Legowelt (a.k.a. Danny Wolfers) has been enjoying something of a hot streak recently. Between last year's excellent full-length for Clone Jack for Daze, The Paranormal Soul, the Unknown to the Unknown-released Star Gazing EP, and a brand-new 12" on L.I.E.S., the prolific Dutch producer seems to have settled into his latest incarnation as someone who explores the deeper strains of Chicago and Detroit house and techno. The only downside of this is that it's now easier than ever to predict what a new Legowelt release will entail—usually some combination of brittle drum programming, chugging, acid-informed basslines, and a cosmic, iridescent synth sheen. All of these elements are present on the limited-edition 12" that precedes the producer's forthcoming Crystal Cult 2080 full-length for Creme Organization, the Hague-based label that boasts Legowelt's 2003 Reports from the Backseat Pimp LP as one of its early releases. Read more »
Resuming his self-titled white-label series, Berlin-based producer Objekt has issued the follow-up to his excellent 2012 single for Hessle Audio, "Cactus" b/w "Porcupine." While that record traded in a heady blend of dubstep wobble and stepping rhythms, the Objekt #3 single changes things up with two far more aggressive, considerably more techno-influenced cuts. This is not say Objekt #3's two tracks are any more straightforward, as both exhibit unique and unpredictable convergences between skittering, syncopated rhythms and raw techno. Read more »
White Visitation (a.k.a. Nicolas Guerrero) is an artist from Mexico City whose music is not especially classifiable. Guerrero offers elements of dub techno, but, crucially, executes them with a refreshing simplicity. (Dub techno is frequently maligned for being plodding and overproduced.) He also spices his tracks with organic instrumentation, often in unlikely (but rarely jarring) ways. The producer surfaced on the Opal Tapes compilation Cold Holiday last winter, and had his self-released cassettes Tape 1 and Tape 3 sold through the RVNG Intl. online shop (there's a third called Dubs), but Ancestors is the first time he has actually put out a record on a label. Its three tracks are in line with the material on those prior efforts. Read more »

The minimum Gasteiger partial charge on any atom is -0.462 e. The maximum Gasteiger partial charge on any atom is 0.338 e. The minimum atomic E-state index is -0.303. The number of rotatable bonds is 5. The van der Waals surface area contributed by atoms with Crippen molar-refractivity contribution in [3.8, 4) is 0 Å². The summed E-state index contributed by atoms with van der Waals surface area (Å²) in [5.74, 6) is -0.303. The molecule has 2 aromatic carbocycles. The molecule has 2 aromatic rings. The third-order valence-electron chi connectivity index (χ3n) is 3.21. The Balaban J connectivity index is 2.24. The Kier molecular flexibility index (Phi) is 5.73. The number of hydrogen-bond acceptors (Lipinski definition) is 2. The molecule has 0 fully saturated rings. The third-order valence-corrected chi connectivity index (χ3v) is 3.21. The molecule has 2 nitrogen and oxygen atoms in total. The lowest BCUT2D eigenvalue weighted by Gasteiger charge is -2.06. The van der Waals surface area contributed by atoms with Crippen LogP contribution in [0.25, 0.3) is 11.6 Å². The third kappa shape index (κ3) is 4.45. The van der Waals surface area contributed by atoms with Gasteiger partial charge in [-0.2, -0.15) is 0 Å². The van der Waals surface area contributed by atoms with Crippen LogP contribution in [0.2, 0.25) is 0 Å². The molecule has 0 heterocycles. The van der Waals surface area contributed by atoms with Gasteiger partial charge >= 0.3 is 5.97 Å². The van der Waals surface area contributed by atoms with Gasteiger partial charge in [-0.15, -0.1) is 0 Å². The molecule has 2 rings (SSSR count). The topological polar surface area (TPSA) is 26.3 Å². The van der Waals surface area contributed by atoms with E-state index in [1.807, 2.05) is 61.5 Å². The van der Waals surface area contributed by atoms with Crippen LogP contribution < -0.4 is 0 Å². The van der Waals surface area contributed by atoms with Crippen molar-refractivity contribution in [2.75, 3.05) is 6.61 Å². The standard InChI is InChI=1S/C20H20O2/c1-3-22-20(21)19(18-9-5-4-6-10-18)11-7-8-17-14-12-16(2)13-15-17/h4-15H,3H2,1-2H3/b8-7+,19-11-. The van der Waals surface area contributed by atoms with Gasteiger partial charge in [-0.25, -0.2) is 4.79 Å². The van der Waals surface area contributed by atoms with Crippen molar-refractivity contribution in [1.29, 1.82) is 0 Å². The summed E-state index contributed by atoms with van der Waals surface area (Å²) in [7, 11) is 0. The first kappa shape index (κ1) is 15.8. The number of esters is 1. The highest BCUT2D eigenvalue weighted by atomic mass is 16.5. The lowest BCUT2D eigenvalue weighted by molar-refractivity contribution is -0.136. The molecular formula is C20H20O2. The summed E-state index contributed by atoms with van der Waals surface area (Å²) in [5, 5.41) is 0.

Over the course of its career—which has included three full-lengths and numerous EPs thus far—Emptyset has repeatedly raised the question of just how far minimal techno can be abstracted before it becomes something else entirely. The interest of the Bristolian duo in exploring sonic space and specificity—which has been apparent since the outfit dropped its first, self-titled album of dense, layered techno in 2009—was solidified on its most recent album, Medium, an LP constructed using source material from and elements composed entirely within a rural mansion in Cotswolds, England. Earlier this year, the pair offered up the Material EP, which explored the sonic environments of a decommissioned nuclear power plant, an underground concrete testing bunker, and a 22-mile medieval mine. Recur operates within this framework, although it eschews an overt focus on particular locations. Instead, it seems to be thematizing something much closer to the pure sonic dynamics of sound itself. As the press release states, Recur "examines the central themes of time, structure, and recursion, through the analysis of scale and the interaction of both formal and fractured sonics." Read more »